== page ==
Despite its proximity to a popular tourist town, Ice Glen feels wild, due in large part to its magnificent trees. According to old-growth expert Bob Leverett, there are “25 acres of old-growth forest that are embedded in a larger area of very mature regrowth woodlands.” Its hemlocks range in age from 200 to 400 years! The largest hemlock in New England grows here as does the oldest white pine in Massachusetts. In case you’re wondering, that particular hemlock is 136 feet high; the pine is 161.8 feet high and 13.4 feet in girth. These are enormous sizes for each species.
I have repeatedly tried through the years to photograph very large, old trees . . . but I never do them justice. Perhaps these two images will give you an idea. The image labeled “height” depicts only the bottom of the tree. The foliage starts higher up! The tree in “girth” might be 11 feet in circumference
When I encounter a place that has functioned this long and well, I feel both humbled and grateful to be part of the grandeur. It’s my version of spirituality.
During this last visit, I noticed that the glen didn’t seem as cool, shady, damp, and lush as I’d remembered. The day of my recent visit was warmer and drier, and I attributed the discrepancy to faulty memory, to the romance of first impressions. But, indeed, the glen has changed. Two invasive insects, the hemlock woolly adelgid and the elongate hemlock scale, have severely damaged the needles and threaten the grove’s survival. Recognizing the urgency of the situation, the Town of Stockbridge commissioned an assessment of the trees’ health in 2021. The results were disheartening: 65% of the glen’s hemlocks were in poor condition, 34% were in fair condition, 1% was in good shape. The trees will be treated with an insecticide this spring. To learn more about the trees of Ice Glen and the infestation, see these documents on the town’s website.
Lou and I visited two additional sites the following day. Unfortunately, a lack of trails, poison ivy, and briars made the first place difficult to explore, though it did seem to have great potential. During a modest visit we saw golden Alexanders, wild leeks, and some healthy patches of bloodroot. The latter two are indicator species for rich mesic forest in Massachusetts. Indicators are either abundant in, or unique to, a natural community.
Bloodroot, West Stockbridge
Look more closely at this individual blossom and you will see two insects and a spider near the center. The spider seems to be in charge. This shot shows the effectiveness of the spider’s camouflage and the value of early spring flowers to insects. Many of the flowers we observed had insect visitors.
The location of our final outing, Steven’s Glen, had a clearly-marked trail and no poison ivy. It was easy to walk, but many sections had few flowers. There were some nice blue cohosh near the roadside but they were offset by massive amounts of invasive garlic mustard. The better sections for ephemerals were deeper into the property. I was happy to see some wild ginger growing on one of the rocky hills.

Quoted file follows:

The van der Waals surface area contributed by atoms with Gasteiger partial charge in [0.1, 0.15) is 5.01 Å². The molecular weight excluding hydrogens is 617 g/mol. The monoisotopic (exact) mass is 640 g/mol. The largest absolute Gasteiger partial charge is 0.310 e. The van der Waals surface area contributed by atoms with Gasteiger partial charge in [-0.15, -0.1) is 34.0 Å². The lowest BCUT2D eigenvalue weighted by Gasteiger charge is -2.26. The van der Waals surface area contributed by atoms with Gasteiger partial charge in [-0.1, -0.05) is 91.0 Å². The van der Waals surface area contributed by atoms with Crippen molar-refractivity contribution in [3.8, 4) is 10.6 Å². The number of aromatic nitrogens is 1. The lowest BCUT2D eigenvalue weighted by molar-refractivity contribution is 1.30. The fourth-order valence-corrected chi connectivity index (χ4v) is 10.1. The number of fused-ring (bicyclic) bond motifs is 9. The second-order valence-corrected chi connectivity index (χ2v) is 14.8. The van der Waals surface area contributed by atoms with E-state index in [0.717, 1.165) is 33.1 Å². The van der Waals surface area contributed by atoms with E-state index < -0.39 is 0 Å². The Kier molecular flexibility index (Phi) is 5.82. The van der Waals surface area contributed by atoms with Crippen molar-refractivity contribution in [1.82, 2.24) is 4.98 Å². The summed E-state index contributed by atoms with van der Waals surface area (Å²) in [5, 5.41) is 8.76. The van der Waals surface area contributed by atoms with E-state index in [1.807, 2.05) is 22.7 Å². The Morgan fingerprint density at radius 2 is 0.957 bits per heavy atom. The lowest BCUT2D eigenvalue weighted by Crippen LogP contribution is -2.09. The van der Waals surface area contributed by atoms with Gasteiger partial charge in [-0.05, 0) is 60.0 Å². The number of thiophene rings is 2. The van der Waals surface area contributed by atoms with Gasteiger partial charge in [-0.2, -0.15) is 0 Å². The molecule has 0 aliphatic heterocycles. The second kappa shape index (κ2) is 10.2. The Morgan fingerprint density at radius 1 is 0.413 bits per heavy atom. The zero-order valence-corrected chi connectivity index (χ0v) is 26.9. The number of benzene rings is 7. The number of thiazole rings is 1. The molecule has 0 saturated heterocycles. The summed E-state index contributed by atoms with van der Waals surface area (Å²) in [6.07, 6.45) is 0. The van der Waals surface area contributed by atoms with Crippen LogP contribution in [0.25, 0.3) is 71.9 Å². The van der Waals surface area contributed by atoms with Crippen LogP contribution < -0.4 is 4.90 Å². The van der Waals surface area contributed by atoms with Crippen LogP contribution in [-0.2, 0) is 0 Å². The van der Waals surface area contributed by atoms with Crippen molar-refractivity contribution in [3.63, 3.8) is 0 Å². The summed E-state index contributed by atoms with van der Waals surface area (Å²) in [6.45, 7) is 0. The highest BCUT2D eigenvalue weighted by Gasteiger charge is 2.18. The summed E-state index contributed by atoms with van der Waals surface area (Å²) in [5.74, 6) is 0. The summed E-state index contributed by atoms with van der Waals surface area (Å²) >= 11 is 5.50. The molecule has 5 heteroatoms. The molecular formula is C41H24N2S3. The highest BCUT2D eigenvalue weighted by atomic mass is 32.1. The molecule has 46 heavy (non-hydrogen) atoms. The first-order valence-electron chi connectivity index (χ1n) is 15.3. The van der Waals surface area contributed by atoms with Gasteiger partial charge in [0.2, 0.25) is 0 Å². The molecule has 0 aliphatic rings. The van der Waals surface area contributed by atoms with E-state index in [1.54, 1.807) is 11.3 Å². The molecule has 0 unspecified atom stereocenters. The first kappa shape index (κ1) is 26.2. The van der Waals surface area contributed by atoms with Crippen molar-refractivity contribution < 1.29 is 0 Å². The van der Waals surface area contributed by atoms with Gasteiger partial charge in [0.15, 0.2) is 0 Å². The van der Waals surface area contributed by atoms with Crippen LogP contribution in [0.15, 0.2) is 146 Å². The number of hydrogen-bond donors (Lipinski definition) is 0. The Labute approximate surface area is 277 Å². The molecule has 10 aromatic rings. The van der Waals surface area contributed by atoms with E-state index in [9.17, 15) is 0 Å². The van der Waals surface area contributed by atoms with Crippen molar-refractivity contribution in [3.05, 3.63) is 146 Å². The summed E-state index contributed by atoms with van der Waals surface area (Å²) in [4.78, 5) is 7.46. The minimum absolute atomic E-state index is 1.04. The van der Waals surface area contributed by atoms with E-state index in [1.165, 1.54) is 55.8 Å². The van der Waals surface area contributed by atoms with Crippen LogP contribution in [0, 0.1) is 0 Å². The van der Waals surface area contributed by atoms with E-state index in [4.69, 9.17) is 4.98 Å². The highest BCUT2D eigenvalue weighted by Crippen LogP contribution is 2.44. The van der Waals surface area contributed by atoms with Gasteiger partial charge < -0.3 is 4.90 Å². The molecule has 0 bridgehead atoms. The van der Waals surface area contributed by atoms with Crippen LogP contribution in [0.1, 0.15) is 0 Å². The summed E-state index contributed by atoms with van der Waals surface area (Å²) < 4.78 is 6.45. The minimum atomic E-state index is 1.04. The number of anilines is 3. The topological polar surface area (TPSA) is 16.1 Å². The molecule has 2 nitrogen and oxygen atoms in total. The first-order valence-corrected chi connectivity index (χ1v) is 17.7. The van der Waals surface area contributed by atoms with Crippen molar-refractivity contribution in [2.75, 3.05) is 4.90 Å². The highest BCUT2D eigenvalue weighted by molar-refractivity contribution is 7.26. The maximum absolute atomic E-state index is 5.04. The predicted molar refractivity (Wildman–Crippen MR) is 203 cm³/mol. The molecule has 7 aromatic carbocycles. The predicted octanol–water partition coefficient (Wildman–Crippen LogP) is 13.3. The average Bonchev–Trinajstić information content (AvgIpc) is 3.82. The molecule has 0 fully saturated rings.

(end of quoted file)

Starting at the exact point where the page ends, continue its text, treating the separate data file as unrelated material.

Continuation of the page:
Wild ginger’s delightful red-brown flowers are mostly hidden from above. This particular bloom stood out because its rocky perch held it at eye level. Though unrelated to the popular Asian spice, wild ginger’s roots are said to possess a strong ginger flavor and aroma.
Along the banks of Lenox Mountain Brook, there seemed to be a greater abundance of wildflowers, though few of them were yet in bloom. This one, Virginia waterleaf, prefers rich floodplain forests. Nearby a small bellwort’s leaves were starting to unfurl.
Virginia Waterleaf, Steven’s Glen, Richmond
I am sure that many more species flowered during the past two weeks. Although I missed a few of my favorites – Dutchman’s breeches and other Dicentra, foamflower, and the bellworts – there were plenty of beautiful flowering plants that I recognized. This trip, along with those of previous years, expanded my mental picture of how forests work: What grows where? With whom? Under what conditions? How do things change? If I lived near these forests, my understanding would develop more quickly . . . but nature “happens” here at home, too.
I recently read that spring ephemerals are seen more often in books than in forests. It’s unfortunate that so few people have experienced this floral abundance or the mature forests that support them. If you’d like to see spring ephemerals in person, here are a few tips.
–For your first trip, head to western Massachusetts. Yes, there are rich hardwood forests in other parts of New England and New York, but don’t overlook your “backyard.”
Here is a map of the region of possibility. Realize that rich forests are a component of the much more common northern hardwood forests and they occupy far less acreage.
Courtesy: Mass Wildlife: Classification of theNatural Communities of Massachusetts
–Make your journey in early to mid May
–Look for north or east-facing slopes
–Realize that no two locations will have the same conditions; enjoy the variations and build a repertoire of experiences
–Do some preliminary preparation on species identification and some research about this type of forest
–Consider Bartholomew’s Cobble in Sheffield or High Ledges in Shelburne for starters, for they have good trail systems and species diversity
–MassWildlife’s Natural Heritage and Endangered Species program’s description of the Rich, Mesic Forest natural community is short, accurate, and to the point.
–Other states’ natural heritage programs provide similar info. See New York’s description of “Maple-Basswood Rich Mesic Forest”
–“Community Conservation Assessment for Rich Woods Community” is a longer report by the US Forest Service that includes species lists and good background information
–Much more technical but worth a look is this article from Rhodora
–Smithsonian: “The Old Man and the Tree” about old growth and the pioneering work of Bob Leverett. The AFL has this magazine in paper format as well.
–The Native Tree Society, particularly the “trip reports” section for Massachusetts